Issue 4, Casino Gaming, Survives Court Challenge
Arkansans will be voting on whether to allow casino gaming at four locations after the Arkansas Supreme Court rejected two court challenges Thursday over the wording of Issue 4.
The court also upheld a state law that requires Arkansans to show ID when voting to prove their voter registration. The vote was 5-2.
Legislators passed Act 633 in the 2017 legislative session. The state law was in addition to their decision to refer Issue 2 to voters this Election Day.
Issue 2 proposes to add photographic identification to the state constitution as a requirement to vote in Arkansas. The proposed constitutional amendment was seen as a way to enact Voter ID in case Act 633 was found unconstitutional.
A previous state law requiring voters to show identification was found unconstitutional in 2014. A difference between that law and Act 633 is that Act 633 requires identification in order to prove voter registration, a process the state legislature has more authority over regulating. The 2017 state law also allows voters without identification to cast a provisional ballot and allow them to sign an affidavit swearing that they are who they say they are.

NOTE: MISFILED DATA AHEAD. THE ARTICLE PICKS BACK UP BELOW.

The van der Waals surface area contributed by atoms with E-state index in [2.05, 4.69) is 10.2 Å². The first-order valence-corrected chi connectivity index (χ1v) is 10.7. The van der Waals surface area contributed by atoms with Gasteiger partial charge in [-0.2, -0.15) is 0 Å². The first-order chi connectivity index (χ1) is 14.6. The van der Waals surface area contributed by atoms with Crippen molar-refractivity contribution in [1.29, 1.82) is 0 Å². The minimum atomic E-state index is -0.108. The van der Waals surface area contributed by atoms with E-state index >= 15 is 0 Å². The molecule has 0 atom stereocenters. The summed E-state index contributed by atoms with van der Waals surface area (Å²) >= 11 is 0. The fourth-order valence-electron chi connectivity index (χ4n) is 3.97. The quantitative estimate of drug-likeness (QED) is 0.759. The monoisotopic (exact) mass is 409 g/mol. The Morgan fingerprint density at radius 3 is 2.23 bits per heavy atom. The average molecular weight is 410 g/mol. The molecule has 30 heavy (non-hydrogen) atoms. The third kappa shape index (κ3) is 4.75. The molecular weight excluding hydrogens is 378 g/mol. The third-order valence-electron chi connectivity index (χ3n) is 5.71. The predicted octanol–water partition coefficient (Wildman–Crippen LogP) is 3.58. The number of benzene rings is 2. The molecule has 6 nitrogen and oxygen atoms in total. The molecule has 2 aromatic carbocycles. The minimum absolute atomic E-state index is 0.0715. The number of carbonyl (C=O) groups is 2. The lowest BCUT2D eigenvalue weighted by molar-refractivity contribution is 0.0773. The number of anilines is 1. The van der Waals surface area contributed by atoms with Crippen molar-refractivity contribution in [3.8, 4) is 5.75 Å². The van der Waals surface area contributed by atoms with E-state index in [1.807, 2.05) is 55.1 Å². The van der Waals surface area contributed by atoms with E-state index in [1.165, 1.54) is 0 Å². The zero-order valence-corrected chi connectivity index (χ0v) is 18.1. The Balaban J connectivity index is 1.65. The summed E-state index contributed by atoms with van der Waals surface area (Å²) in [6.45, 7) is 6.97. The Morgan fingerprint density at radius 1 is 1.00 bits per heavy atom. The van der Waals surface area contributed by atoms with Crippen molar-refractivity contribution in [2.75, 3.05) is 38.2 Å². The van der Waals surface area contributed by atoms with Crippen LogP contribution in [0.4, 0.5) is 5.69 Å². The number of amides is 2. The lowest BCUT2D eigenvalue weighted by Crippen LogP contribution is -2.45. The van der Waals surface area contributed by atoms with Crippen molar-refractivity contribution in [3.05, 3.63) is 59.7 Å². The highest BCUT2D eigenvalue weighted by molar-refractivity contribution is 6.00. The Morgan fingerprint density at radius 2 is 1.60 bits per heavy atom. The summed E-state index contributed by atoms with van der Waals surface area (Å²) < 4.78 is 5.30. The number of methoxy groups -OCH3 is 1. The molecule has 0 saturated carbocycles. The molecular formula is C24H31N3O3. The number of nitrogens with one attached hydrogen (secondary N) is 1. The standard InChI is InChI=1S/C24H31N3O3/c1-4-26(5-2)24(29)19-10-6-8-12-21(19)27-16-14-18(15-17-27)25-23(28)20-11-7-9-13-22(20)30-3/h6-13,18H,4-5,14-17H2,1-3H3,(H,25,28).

No one has filed a lawsuit seeking to stop votes on Issue 2 like they did with the other four statewide ballot issues.
The casino gaming amendment faced two lawsuits seeking to prevent votes from counting. Both lawsuits said the wording of Issue 4 was misleading to voters.
"We believe that the popular name and ballot title of Issue No. 4 give voters a fair understanding of the issues presented and the scope and significance of the proposed changes in law, are free of any misleading tendency or partisan coloring, and will allow voters to reach an intelligent and informed decision for or against the proposal and understand the consequences of his or her vote," the Court stated in its unanimous opinion in Knight v Martin.
Read the two Issue 4 lawsuits and Arkansas Supreme Court opinions below:
Counties have already printed their paper ballots and programmed their electronic voting machines, so the issues will appear on the ballot. The Arkansas Supreme Court will be deciding whether votes for or against those issues will count.
Download our neutral voter guide on the 2018 Arkansas ballot issues at uaex.uada.edu/ballot.